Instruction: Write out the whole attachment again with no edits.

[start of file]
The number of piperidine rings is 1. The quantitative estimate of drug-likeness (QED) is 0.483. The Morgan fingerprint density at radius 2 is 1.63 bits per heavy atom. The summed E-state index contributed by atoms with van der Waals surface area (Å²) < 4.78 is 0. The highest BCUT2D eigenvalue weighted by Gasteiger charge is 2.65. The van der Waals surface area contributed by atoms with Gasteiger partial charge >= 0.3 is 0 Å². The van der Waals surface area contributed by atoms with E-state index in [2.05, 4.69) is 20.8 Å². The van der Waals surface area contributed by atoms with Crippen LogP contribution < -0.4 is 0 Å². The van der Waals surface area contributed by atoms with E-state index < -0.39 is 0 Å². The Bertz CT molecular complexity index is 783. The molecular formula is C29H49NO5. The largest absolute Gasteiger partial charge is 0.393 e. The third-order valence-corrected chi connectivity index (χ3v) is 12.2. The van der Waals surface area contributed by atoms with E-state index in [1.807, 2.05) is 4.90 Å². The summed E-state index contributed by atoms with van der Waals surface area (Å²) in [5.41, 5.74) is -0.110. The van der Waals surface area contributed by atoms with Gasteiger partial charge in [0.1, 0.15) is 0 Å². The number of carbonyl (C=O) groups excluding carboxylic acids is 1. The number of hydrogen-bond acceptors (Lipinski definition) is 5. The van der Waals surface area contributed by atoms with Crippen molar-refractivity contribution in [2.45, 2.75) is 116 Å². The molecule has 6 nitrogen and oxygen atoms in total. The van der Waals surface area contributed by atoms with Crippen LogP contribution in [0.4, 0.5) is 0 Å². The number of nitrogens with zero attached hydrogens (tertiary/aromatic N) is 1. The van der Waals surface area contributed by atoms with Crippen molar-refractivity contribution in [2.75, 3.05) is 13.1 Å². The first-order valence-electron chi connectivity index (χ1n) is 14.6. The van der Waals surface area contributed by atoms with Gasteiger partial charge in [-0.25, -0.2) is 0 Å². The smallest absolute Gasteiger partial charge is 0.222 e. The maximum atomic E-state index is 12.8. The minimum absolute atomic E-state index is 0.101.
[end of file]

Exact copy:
The number of piperidine rings is 1. The quantitative estimate of drug-likeness (QED) is 0.483. The Morgan fingerprint density at radius 2 is 1.63 bits per heavy atom. The summed E-state index contributed by atoms with van der Waals surface area (Å²) < 4.78 is 0. The highest BCUT2D eigenvalue weighted by Gasteiger charge is 2.65. The van der Waals surface area contributed by atoms with Gasteiger partial charge >= 0.3 is 0 Å². The van der Waals surface area contributed by atoms with E-state index in [2.05, 4.69) is 20.8 Å². The van der Waals surface area contributed by atoms with Crippen LogP contribution < -0.4 is 0 Å². The van der Waals surface area contributed by atoms with E-state index < -0.39 is 0 Å². The Bertz CT molecular complexity index is 783. The molecular formula is C29H49NO5. The largest absolute Gasteiger partial charge is 0.393 e. The third-order valence-corrected chi connectivity index (χ3v) is 12.2. The van der Waals surface area contributed by atoms with E-state index in [1.807, 2.05) is 4.90 Å². The summed E-state index contributed by atoms with van der Waals surface area (Å²) in [5.41, 5.74) is -0.110. The van der Waals surface area contributed by atoms with Gasteiger partial charge in [0.1, 0.15) is 0 Å². The number of carbonyl (C=O) groups excluding carboxylic acids is 1. The number of hydrogen-bond acceptors (Lipinski definition) is 5. The van der Waals surface area contributed by atoms with Crippen molar-refractivity contribution in [2.45, 2.75) is 116 Å². The molecule has 6 nitrogen and oxygen atoms in total. The van der Waals surface area contributed by atoms with Crippen LogP contribution in [0.4, 0.5) is 0 Å². The number of nitrogens with zero attached hydrogens (tertiary/aromatic N) is 1. The van der Waals surface area contributed by atoms with Crippen molar-refractivity contribution in [2.75, 3.05) is 13.1 Å². The first-order valence-electron chi connectivity index (χ1n) is 14.6. The van der Waals surface area contributed by atoms with Gasteiger partial charge in [-0.25, -0.2) is 0 Å². The smallest absolute Gasteiger partial charge is 0.222 e. The maximum atomic E-state index is 12.8. The minimum absolute atomic E-state index is 0.101.